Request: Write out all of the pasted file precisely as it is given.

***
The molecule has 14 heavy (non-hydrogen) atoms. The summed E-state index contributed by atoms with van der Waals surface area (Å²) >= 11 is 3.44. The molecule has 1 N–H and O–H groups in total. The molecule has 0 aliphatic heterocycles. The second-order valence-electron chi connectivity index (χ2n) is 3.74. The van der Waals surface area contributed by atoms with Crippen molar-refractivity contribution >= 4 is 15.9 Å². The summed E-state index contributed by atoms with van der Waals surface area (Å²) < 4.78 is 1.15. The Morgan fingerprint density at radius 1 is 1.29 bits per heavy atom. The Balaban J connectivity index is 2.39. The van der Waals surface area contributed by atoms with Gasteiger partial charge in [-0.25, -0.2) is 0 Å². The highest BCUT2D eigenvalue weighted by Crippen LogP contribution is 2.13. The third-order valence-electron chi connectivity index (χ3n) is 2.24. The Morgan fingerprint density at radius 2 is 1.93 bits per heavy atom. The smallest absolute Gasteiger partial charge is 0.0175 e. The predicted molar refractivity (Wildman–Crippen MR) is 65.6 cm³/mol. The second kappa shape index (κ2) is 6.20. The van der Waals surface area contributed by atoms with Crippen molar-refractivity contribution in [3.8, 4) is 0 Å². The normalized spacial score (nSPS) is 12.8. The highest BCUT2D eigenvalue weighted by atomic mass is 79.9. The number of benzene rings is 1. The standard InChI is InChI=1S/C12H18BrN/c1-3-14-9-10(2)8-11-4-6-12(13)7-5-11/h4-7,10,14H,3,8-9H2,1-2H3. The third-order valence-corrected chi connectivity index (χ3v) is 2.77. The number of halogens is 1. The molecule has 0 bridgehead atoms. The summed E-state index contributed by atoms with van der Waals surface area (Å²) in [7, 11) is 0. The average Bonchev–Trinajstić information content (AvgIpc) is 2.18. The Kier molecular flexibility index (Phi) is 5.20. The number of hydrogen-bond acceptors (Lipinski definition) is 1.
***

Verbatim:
The molecule has 14 heavy (non-hydrogen) atoms. The summed E-state index contributed by atoms with van der Waals surface area (Å²) >= 11 is 3.44. The molecule has 1 N–H and O–H groups in total. The molecule has 0 aliphatic heterocycles. The second-order valence-electron chi connectivity index (χ2n) is 3.74. The van der Waals surface area contributed by atoms with Crippen molar-refractivity contribution >= 4 is 15.9 Å². The summed E-state index contributed by atoms with van der Waals surface area (Å²) < 4.78 is 1.15. The Morgan fingerprint density at radius 1 is 1.29 bits per heavy atom. The Balaban J connectivity index is 2.39. The van der Waals surface area contributed by atoms with Gasteiger partial charge in [-0.25, -0.2) is 0 Å². The highest BCUT2D eigenvalue weighted by Crippen LogP contribution is 2.13. The third-order valence-electron chi connectivity index (χ3n) is 2.24. The Morgan fingerprint density at radius 2 is 1.93 bits per heavy atom. The smallest absolute Gasteiger partial charge is 0.0175 e. The predicted molar refractivity (Wildman–Crippen MR) is 65.6 cm³/mol. The second kappa shape index (κ2) is 6.20. The van der Waals surface area contributed by atoms with Crippen molar-refractivity contribution in [3.8, 4) is 0 Å². The normalized spacial score (nSPS) is 12.8. The highest BCUT2D eigenvalue weighted by atomic mass is 79.9. The number of benzene rings is 1. The standard InChI is InChI=1S/C12H18BrN/c1-3-14-9-10(2)8-11-4-6-12(13)7-5-11/h4-7,10,14H,3,8-9H2,1-2H3. The third-order valence-corrected chi connectivity index (χ3v) is 2.77. The number of halogens is 1. The molecule has 0 bridgehead atoms. The summed E-state index contributed by atoms with van der Waals surface area (Å²) in [7, 11) is 0. The average Bonchev–Trinajstić information content (AvgIpc) is 2.18. The Kier molecular flexibility index (Phi) is 5.20. The number of hydrogen-bond acceptors (Lipinski definition) is 1.